An international team of cosmologists has discovered the presence of acoustic “notes” in the sound waves that rippled through the universe after the Big Bang.

The new result – from a detailed analysis of high-resolution images obtained by the BOOMERANG (Balloon Observations of Millimetric Extragalactic Radiation and Geophysics) experiment – provides the most precise measurement to date of several of the parameters which cosmologists use to describe the universe and supports the theory of inflation which proposes that the universe observable today comes from a tiny subatomic region of space that expanded dramatically an instant after the big bang.

BOOMERANG is an extremely sensitive microwave telescope suspended from a balloon that circumnavigated the Antarctic in late 1998. The balloon carried the telescope at an altitude of almost 37 kilometers (120,000 feet) for 10.5 days collecting signals from the primordial universe in the form of the faint Cosmic Microwave Background (CMB).

The images made by BOOMERANG and a first analysis of the data were published just one year ago in the journal, Nature. This result attracted a lot of attention because the measurements of the sizes of the largest structures in the maps provided convincing evidence that the overall geometry of the universe is ‘flat’. A more detailed analysis of these maps has now shown the presence of smaller structures or “acoustic peaks” in the maps whose properties imply precise values for the overall density and composition of the universe. These results were presented today at the American Physical Society Spring Meeting in Washington, DC.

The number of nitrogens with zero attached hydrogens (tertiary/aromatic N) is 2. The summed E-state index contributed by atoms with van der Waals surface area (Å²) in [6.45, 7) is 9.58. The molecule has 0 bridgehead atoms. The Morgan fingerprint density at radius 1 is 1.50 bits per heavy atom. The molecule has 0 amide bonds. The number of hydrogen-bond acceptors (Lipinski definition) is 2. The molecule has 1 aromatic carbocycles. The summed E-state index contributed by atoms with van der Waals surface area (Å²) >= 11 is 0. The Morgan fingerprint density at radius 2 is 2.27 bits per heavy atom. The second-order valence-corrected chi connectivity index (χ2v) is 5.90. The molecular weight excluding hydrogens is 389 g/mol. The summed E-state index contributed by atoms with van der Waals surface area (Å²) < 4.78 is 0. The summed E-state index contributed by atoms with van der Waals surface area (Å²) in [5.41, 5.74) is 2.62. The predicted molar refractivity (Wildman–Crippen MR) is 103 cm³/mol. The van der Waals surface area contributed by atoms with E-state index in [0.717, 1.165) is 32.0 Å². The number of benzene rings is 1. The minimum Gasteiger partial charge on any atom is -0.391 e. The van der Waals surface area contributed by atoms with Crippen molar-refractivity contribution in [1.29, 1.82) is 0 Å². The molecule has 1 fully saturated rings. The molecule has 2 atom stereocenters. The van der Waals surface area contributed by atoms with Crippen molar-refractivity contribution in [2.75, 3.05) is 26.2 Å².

“These results are a tremendous confirmation of the inflationary model and also agree extremely well with measurements by other astronomers using completely different methods. It looks like now have a “Standard Model of Cosmology,” said Dr Phil Mauskopf from Cardiff University, the BOOMERANG UK team leader.

Cosmologists believe that the universe was created approximately 12-15 billion years ago in an enormous explosion called the Big Bang. The intense heat that filled the embryonic universe is still detectable today as a faint glow of microwave radiation known as the cosmic microwave background (CMB) which is visible in all directions. Whatever structures were present in the very early universe would leave their fingerprints as a very faint pattern of brightness variations in the CMB. By measuring these fingerprints, cosmologists can solve the mystery of the formation of structures in the universe, exploring the origin of all galaxies and stars and, of course of cosmologists.

The CMB was first discovered by a ground-based radio telescope in 1965. Within a few years, Russian and American theorists had independently predicted that the size and amplitude of structures that formed in the early universe would form what mathematicians call a “harmonic series” of structure imprinted on the CMB. In 1991, NASA’s Cosmic Background Explorer satellite (COBE) discovered the first evidence for structure of any sort in the CMB.